TORONTO -- Toronto's first black-focused school opened yesterday with drumbeats and a tradition that children rely on entire communities.
"It takes a village to raise a child," community organizer Donna Harrow said, quoting an African saying she applied to everyone supporting the Africentric Alternative School.
At Sheppard Public School on Sheppard Ave. W. near Keele St., where the Africentric school is based, Harrow celebrated the opening, cheering: "Victory is won!"
Fellow "founding mother" Angela Wilson told kindergarten-to-Grade 5 students at a morning ceremony: "You will succeed, you will work hard, but you will be supported by your teachers and supporters like me."
Harrow and Wilson urged the Toronto District School Board in mid-2007 to address low achievement and a 40% dropout rate among black students. After a heated debate, trustees six months later voted for the facility.
The Africentric School, whose 115 students -- 30 more than registered last week -- are brought from across the city, emphasizes heritage but must meet education requirements.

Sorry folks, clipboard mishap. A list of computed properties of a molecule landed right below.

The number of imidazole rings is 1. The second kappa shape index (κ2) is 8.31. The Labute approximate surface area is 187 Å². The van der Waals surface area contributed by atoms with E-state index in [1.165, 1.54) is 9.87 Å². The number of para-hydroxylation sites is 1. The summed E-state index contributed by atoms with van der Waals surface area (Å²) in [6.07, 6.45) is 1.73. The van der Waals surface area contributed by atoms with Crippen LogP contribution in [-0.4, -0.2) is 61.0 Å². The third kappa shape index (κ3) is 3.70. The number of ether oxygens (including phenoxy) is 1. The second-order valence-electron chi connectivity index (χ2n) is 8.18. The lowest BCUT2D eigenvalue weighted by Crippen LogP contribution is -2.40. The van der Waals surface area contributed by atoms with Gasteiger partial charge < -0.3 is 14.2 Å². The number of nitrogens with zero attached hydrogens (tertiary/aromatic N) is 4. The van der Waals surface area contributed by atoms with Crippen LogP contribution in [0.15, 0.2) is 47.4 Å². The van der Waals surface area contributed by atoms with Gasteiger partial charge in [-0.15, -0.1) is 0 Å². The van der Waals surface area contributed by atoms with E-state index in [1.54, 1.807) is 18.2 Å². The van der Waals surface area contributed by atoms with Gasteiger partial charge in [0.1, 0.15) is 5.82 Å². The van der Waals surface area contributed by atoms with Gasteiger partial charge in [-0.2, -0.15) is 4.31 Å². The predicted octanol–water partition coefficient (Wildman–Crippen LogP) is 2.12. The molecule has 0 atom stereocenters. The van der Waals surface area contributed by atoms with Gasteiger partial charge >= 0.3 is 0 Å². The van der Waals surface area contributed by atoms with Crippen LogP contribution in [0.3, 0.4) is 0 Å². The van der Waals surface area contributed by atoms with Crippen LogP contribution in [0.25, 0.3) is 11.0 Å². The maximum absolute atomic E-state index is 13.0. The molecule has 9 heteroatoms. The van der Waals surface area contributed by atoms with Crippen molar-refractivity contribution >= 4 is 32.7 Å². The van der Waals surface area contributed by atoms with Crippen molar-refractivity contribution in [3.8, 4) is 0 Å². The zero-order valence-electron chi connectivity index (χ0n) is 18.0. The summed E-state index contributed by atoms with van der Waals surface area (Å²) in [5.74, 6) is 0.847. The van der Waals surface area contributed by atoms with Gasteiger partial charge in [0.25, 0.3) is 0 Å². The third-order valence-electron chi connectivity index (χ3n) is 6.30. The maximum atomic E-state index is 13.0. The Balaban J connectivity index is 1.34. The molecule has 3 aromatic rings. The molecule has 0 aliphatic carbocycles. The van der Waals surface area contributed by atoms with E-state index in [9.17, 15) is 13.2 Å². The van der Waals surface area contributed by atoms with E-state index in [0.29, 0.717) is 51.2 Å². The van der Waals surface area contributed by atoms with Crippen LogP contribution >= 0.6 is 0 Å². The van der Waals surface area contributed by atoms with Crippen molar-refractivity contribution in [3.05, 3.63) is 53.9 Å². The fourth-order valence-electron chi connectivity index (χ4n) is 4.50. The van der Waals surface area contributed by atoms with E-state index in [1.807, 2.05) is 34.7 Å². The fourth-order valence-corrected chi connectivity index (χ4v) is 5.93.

"The focus is on youth and our culture ... a lot of our history," Alcian Morgan said, as she, husband Keith Freckleton and daughter Stacey, a York University student, took photos with the Jamaica-born couple's youngest child.
At the head of a Grade 2-3 line, Seyelle Henry, 7, "will easily make the transition," her Canadian-born mom, Jameelah, said.
Living nearby, Seyelle attended Sheppard, but "I want her to have a broader outlook on life," Henry, 29, said. "I think this will help her build a better sense of esteem and self-worth."
Given her Jamaican ancestry, Henry said the new school gives her daughter a chance to "learn about my culture."
Cedric Thompson was so impressed after the opening, he left clutching registration forms for son, Delonny, 9.
After an African drum group's rhythmic welcome, community activist Clem Marshall, of the Black Secretariat, said ancestors were with them in spirit, helping provide the "strength and courage to be here today."